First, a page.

| | | | | | Thanks Steve- | | | Here is the whole story: | | | | | | The solder balls are appearing all over, similar to a | | | splatter. They are relatively small. We are using H-Technologies | | | S-HQ no-clean solder paste. The stencil is 6 mil and the boards | | | are running in a ABW Systems TSC 1008 oven. The original profile was | | | a smooth ramp up to peak, and the operator is trying a ramp to 150c-180c | | | then holding the profile at a plateau to soak the board before peak. | | | The current set points are: | | | Top - 180 185 170 210 335 | | | Bottom -= 180 185 170 205 330 | | | Does this help? | | Ryan, | | Yep...it does. I've not used H-Technologies solder paste before, so I won't pretend that I know exactly what that paste likes. But it does seem to me that you're hitting the assembly with a lot of heat initially, which could explain your solder balls. | | I'm pretty sure you know about what's supposed to happen during the first ramp from ambient temperature to your preheat dwell temperature...that's where you're trying to drive off all the volatile components of the paste. | | If you have too fast of a initial ramp what happens is that the solvents will boil instead of smoothly evaporating like you want them to do...this will actually blow the paste off the pads...literally. | | When the paste goes liquidous, all of it will try as best it can to coalesce into one main fillet, but if it's too spread out, what you wind up with is the little balls you're seeing. | | I worked at a memory company where we had ABW 1008's, and I just so happen to have the set-points I used there for my no-clean profiles...(talk about being a pack-rat, I hardly ever throw anything away...GRIN) What I did was to have eight basic profiles; a single sided PCMCIA, low mass, medium mass, and high mass profile, and a double sided PCMCIA, low mass, medium mass, and high mass profile. We were using Qualitek no-clean paste. | | From the looks of the set-points you have now, the board must be a little on the dense side. So I'll give you what I used for my high mass boards. The high mass profile I used was for panelized SIMM modules that had DRAM pretty packed together on the board. The set points I used were: | | Profile name: High1 | | (single side, high mass, 1st side) | | Top: 180 160 160 220 330 | | Bottom: 180 160 160 220 330 | | Belt speed: 18 in/per/min | | Profile name: High2 | | (double side, high mass, 2nd side) | | Top: 180 160 180 230 330 | | Bottom: 180 160 160 210 280 | | Belt speed: 16 in/per/min | | I used these as starting point profiles, and then looked at the board when it came out of the oven. If everything looked half-way decent, I would go ahead and plot one so I could really dial it in. | | Hope this helps ya! | | -Steve Gregory- | | Steve, | I must applaud you, Justin, Dave, Chrys, and all the rest of the SMisfits participating in this forum. I believe, as you clearly show, there are no secrets. There are only lessons to be learned and sharred to advance our technology. | Thanks, for all your PAST input, though I'm not going away (even though some would hope) unless you GIVE ME ANSWERS TO CCGA. I'll only look for a new line of work if you all don't talk to me about CCGA. | Heck, Solcectron can't be leading Flextronics or that Sunnyvale startup just because all their top management came from, and still works closely with, IBM. Can they? | Earl Moon We have experienced a solderball problem in the past, with several different solder paste manufacturers. No matter what paste, we still got solder balls. We reduced the stencil aperture, 20%, and the problem went away. Now we can run any paste without problems.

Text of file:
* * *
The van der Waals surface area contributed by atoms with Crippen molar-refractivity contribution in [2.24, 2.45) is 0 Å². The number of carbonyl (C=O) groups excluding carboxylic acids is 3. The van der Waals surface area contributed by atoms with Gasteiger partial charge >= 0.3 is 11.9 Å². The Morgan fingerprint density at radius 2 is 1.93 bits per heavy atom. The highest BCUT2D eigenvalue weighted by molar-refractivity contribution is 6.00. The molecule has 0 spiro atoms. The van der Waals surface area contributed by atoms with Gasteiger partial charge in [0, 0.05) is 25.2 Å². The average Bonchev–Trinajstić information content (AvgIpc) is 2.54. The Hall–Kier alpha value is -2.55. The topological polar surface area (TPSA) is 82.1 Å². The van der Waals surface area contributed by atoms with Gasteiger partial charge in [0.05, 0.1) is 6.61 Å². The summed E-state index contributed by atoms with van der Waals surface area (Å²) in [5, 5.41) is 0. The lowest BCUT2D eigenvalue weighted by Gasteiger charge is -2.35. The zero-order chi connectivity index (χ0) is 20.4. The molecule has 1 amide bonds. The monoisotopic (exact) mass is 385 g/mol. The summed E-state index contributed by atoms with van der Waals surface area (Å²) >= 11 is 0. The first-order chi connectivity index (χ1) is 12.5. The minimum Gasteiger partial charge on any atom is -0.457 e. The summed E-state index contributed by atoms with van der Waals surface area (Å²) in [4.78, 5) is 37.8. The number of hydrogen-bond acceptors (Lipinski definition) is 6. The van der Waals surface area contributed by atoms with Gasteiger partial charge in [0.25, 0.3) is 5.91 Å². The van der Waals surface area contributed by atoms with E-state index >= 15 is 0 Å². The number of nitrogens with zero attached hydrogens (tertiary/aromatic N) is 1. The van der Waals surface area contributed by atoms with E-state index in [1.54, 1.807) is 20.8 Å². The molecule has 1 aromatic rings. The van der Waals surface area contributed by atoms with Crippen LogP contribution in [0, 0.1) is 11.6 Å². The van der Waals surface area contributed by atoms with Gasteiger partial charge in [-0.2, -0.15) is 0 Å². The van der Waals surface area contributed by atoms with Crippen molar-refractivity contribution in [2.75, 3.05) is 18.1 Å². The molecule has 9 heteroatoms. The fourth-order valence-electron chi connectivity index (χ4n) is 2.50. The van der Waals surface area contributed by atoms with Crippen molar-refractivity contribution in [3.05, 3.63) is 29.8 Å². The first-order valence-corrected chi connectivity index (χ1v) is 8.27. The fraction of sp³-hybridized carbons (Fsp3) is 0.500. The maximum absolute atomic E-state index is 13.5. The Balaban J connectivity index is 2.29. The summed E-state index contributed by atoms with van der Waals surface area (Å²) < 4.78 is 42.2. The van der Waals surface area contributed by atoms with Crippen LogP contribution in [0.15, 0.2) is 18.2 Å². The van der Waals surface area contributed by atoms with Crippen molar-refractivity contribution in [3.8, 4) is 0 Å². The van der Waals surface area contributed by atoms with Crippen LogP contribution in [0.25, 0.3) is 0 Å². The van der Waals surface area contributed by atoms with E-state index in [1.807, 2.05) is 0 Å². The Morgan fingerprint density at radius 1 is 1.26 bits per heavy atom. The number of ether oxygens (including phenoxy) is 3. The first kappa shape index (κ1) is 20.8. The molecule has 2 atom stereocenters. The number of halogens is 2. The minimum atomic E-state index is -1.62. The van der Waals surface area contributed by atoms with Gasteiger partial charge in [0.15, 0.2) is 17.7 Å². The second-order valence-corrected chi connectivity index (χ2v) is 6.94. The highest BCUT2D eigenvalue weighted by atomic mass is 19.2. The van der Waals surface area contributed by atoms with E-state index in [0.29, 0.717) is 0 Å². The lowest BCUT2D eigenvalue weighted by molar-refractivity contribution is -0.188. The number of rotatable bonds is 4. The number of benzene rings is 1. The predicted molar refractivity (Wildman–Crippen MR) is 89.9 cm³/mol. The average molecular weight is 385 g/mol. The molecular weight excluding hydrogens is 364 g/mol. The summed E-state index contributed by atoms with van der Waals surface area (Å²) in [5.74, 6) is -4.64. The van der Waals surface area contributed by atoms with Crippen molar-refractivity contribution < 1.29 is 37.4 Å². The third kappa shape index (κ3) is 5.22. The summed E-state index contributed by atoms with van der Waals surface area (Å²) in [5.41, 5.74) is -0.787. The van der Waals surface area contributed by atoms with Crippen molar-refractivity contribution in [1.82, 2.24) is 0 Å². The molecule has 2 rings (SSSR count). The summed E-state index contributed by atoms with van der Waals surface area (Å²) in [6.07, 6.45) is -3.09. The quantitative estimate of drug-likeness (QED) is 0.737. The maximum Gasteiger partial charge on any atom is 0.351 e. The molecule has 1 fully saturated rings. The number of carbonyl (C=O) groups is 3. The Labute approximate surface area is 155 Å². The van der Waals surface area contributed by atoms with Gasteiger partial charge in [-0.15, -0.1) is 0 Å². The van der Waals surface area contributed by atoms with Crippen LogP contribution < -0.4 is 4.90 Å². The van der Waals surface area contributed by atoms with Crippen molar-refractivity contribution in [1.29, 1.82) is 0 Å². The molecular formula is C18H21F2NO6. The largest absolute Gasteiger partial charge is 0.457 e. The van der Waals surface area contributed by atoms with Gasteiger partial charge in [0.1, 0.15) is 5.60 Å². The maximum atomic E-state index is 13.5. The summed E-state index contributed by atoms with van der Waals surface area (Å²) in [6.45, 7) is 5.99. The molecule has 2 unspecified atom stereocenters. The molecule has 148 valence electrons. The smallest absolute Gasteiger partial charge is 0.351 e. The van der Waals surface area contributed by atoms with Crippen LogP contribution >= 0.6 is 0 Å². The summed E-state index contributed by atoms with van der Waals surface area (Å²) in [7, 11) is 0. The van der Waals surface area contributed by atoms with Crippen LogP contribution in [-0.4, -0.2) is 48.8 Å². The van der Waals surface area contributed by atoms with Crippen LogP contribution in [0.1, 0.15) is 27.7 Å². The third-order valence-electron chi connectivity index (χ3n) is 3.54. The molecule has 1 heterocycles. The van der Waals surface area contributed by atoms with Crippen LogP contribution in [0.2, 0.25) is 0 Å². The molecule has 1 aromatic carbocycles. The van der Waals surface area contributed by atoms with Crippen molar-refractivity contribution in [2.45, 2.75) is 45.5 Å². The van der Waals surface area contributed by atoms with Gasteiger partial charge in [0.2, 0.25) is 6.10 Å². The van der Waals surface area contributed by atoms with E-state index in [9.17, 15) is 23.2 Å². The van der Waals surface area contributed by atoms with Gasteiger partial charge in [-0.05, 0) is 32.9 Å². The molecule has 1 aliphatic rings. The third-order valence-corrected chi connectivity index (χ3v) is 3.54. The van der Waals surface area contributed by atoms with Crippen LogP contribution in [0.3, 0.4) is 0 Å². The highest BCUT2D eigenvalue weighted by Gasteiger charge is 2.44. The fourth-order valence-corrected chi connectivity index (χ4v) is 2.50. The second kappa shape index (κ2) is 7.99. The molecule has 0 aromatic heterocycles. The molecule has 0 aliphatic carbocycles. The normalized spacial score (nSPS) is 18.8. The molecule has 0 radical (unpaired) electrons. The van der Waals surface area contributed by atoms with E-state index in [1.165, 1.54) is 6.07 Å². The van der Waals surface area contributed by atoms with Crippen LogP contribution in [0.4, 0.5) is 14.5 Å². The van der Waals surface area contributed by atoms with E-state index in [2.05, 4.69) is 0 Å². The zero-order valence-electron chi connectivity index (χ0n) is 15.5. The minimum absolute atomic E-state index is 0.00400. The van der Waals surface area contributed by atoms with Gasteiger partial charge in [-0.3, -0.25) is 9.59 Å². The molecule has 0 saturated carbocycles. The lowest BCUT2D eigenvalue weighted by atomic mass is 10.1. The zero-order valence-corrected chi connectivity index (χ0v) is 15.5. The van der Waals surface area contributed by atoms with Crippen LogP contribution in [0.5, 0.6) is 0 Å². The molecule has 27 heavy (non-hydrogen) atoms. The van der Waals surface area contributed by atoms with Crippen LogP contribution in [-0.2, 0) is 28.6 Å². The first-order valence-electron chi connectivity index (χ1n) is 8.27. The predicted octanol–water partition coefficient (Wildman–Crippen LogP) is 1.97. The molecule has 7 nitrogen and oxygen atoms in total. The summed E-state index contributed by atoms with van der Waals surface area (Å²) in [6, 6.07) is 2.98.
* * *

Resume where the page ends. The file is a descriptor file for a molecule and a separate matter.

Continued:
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Ryan Jennens

#15671

Re: Surface Mount Solder Balling | 3 June, 1998

Thanks everybody for the help! We are still working on the bottom side, but the top side solder balling seems to have gone away for now. We flattened out the middle soak zone of the profile, so that rather than an even ramp up, the board heats quickly and then soaks at about 140c-160c for about two minutes. We haven't run the bottom side yet, but will do that soon. The wave residues are slowly diminishing with a change to water-based flux and adjustment to the flux volume applied. Pallets seem to make the residue more difficult to get rid of. Is this a common problem? Thanks again.

Ryan Jennens Phoenix Engineering Design

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Bob Willis

#15670

Re: Surface Mount Solder Balling | 7 June, 1998

If you mean solder beads at the side of chip components then download the FAQs and the process guide on solder beads which may be of interest. The documents are on my web site www.bobwillis.co.uk

| We are getting solder balls after reflow of surface mount components. We are using a no-clean paste and a new jar seemed to help for a little bit. Any ideas? Thanks in advance